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How Hollywood Is Using Social Data to Better Reach Audiences — Or Not

There’s a link between the volume of buzz on social networks for a movie and how well it performs at the box office — and some studio marketers have been better than others at exploiting the social landscape leading up to a film’s release.

“Does social media affect box office? The simple answer is yes,” said David Herrin, UTA’s head of research, speaking at an event at the C Space marketing conference at the 2015 International CES in Las Vegas. The session was sponsored by Twitter.

UTA has developed a proprietary social-ranking tracker, on a scale of 1-100, that measures social-media conversations about specific movies 365 days before release based on data provided by Twitter.

Herrin presented social data for five comedies from last summer, noting that the two biggest winners at the box office were also clear leaders in social buzz. Universal’s “Neighbors” (pictured, above) never had a score below 90 on the UTA index — and was at 98 when the movie opened, raking in $51.1 million on its first weekend. The studio was “hitting all the notes they wanted to in the social campaign,” Herrin noted. Sony Pictures’ “22 Jump Street” also scored well, with a score of 93 on opening day; the movie took in $60 million in its opening weekend.

By contrast, three other summer 2014 comedies — which opened in the mid-teens — performed far more poorly on UTA’s social-media meter. Universal’s “A Million Ways to Die in the West” had a score of 32 on opening day, while Adam Sandler’s “Blended” from Warner Bros. was at 31 and Columbia Pictures’ “Sex Tape” was at 30. Each of those started deviating from “Neighbors” and “22 Jump Street” about 180 days prior to theatrical release.

That said, it’s not fully clear if social chatter simply reflected the fact that audiences were less interested in seeing the three lower-performing comedies — in other words, the lower level of chatter may just have been an effect, not a cause.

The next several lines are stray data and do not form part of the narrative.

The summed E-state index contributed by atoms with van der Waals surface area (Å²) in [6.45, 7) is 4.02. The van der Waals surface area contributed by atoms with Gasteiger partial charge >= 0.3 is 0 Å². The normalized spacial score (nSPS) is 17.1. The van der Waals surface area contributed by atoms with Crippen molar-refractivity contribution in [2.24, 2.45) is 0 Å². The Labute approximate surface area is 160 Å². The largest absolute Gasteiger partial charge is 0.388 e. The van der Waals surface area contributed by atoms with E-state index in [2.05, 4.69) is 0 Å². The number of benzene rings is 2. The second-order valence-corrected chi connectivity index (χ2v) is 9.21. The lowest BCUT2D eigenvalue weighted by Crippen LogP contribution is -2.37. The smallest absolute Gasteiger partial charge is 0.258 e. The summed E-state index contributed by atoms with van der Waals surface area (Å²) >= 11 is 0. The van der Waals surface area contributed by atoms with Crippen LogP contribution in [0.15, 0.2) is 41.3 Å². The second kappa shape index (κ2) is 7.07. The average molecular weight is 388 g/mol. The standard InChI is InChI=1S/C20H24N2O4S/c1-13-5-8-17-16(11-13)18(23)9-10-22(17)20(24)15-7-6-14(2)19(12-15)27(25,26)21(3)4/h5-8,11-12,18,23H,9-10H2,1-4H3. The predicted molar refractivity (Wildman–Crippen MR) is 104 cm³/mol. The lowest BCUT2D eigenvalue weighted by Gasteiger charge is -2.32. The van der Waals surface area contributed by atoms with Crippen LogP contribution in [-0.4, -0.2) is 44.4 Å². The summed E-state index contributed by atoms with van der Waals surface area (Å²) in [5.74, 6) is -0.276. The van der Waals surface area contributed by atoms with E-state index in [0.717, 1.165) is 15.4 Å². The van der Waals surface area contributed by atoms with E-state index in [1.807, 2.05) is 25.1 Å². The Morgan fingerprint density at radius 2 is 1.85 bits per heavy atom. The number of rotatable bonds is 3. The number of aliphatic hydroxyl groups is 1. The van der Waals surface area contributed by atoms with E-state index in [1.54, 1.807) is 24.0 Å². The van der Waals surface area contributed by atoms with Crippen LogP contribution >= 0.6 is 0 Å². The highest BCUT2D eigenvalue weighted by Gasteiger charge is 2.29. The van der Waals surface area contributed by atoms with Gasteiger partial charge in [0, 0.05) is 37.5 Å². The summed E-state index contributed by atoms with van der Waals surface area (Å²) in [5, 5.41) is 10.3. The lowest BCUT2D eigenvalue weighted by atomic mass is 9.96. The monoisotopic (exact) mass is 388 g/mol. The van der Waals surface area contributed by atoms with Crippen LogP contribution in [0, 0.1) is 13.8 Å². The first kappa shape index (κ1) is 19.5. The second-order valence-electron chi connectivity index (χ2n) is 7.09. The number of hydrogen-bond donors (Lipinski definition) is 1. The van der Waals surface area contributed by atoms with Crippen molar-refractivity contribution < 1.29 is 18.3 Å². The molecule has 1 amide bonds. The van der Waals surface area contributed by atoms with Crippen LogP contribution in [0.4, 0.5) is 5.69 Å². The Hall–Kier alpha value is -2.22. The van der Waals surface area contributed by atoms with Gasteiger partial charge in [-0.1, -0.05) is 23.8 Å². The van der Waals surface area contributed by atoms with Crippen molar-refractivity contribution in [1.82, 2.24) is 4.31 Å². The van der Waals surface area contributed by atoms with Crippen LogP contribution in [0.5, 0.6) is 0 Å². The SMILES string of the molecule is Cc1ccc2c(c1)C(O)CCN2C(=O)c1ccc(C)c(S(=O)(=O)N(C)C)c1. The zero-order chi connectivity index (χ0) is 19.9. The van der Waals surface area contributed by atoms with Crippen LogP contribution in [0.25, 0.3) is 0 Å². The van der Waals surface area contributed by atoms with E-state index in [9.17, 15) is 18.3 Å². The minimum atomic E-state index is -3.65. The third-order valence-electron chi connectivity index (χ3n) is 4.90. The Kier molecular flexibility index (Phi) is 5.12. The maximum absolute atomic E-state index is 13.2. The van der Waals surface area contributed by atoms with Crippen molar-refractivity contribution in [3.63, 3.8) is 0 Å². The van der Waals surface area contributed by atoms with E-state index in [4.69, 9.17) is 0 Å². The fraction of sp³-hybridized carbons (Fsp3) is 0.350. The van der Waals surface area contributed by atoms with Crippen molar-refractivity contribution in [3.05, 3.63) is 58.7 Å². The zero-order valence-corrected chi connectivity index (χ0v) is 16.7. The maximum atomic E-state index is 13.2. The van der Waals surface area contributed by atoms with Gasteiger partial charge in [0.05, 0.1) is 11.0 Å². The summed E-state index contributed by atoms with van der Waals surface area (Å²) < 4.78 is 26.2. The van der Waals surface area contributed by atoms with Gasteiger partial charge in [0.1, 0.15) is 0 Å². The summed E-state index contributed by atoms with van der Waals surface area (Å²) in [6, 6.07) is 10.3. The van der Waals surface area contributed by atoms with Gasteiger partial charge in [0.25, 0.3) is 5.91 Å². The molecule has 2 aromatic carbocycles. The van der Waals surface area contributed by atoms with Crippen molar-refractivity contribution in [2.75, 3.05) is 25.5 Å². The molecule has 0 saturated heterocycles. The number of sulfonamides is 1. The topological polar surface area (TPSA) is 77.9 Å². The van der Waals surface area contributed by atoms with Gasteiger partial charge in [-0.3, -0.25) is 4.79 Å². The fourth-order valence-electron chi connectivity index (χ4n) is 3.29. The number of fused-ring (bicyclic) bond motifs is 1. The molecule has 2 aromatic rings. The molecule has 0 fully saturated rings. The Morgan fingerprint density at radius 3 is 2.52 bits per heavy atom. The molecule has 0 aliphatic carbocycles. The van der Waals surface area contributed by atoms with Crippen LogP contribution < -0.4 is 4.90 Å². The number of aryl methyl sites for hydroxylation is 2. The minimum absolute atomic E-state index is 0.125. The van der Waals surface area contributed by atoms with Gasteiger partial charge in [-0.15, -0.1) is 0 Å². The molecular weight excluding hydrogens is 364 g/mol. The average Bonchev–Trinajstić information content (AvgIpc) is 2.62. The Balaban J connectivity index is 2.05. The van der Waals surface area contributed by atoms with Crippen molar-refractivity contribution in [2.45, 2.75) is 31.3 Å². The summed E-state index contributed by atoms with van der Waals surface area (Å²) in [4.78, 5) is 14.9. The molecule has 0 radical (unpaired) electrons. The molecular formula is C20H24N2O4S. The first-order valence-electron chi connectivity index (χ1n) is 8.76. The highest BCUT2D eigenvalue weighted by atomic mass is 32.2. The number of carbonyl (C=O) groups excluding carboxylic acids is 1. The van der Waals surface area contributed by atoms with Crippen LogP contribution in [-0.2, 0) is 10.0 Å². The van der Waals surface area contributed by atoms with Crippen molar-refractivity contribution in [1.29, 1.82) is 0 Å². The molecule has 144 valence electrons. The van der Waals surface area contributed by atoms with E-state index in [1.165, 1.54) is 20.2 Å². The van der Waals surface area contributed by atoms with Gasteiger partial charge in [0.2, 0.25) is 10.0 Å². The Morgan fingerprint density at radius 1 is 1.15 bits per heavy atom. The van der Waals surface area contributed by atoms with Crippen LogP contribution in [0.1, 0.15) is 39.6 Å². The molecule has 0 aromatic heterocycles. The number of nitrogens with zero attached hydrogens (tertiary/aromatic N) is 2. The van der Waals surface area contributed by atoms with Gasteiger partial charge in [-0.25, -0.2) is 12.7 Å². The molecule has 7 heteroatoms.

But to Herrin, the takeaway is that managing social marketing is critical. “Now it’s about building long leads, six months or even a year ahead of release… and keeping that momentum going all the way through release,” he said. UTA is now offering the social tracker as a commercial product, dubbed PreAct, in conjunction with Rentrak.

Brent Weinstein, head of digital media for UTA, said Hollywood agents are relying heavily on data now to understand the popularity of particular artists and then how to leverage the resulting numbers into business opportunities. He related a recent experience in renegotiating an actor’s deal with a TV network (without identifying any of the parties). The network was looking at the show as having two stars, but UTA came back with social data showing that passionate fans regarded the agency’s client as the lead.

“We’re using data all day, every day, which quite frankly didn’t exist a few years ago,” Weinstein said.

Matt Marolda, chief analytics officer for Legendary Entertainment, said the production firm uses social data on a daily basis to tweak marketing plans. He called out Michael Mann’s hacker thriller “Black Hat,” which opens Jan. 16: Originally the campaign was “a little edgier and emphasized personal threats” — but in the wake of the cyber-attack on Sony, that was toned down. “We were watching and having to tweak it every day,” he said.

Legendary does not use data in any way to craft a film, according to Marolda. “For ‘Godzilla,’ films like that, we are not saying, ‘Put this scene in.’ The creative process is completely sacrosanct.”

However, Legendary does analyze social data to inform the creative process, to gauge audience demand and tastes, and to change marketing messaging and creative elements. “It’s almost like day-trading: We are constantly reallocating (marketing spending) based on what we are learning,” Marolda said, particularly heading into the last four weeks of a campaign before theatrical bow.

YouTube star Justine Ezarik (aka iJustine), who is repped by UTA, said at the session that Twitter is her service of choice through which to have conversations with fans and others. “You don’t realize how much it means to people,” she said, mentioning that she’s had fans bring her framed tweets to sign.

Weinstein said UTA advises clients that they absolutely must be active on and engaged with social media. “If you can’t do this, don’t apply,” he said. “We’re seeing a shift: You have to be an expert in (social) to be a superstar.”

Chris Moody, Twitter’s VP of data strategy, noted that the reach of the company’s service has an amplifying effect as posts are retweeted. Sony’s “The Interview,” for example, was recently the subject of about 4 million tweets — which were seen by 426 million people worldwide on Twitter, he said.

Also at the event, Fred Graver, head of TV creative for Twitter, revealed that the social company on Thursday night at CES will receive a Technology & Engineering Emmy Award from NATAS for “innovation in improving engagement around television in social media.”

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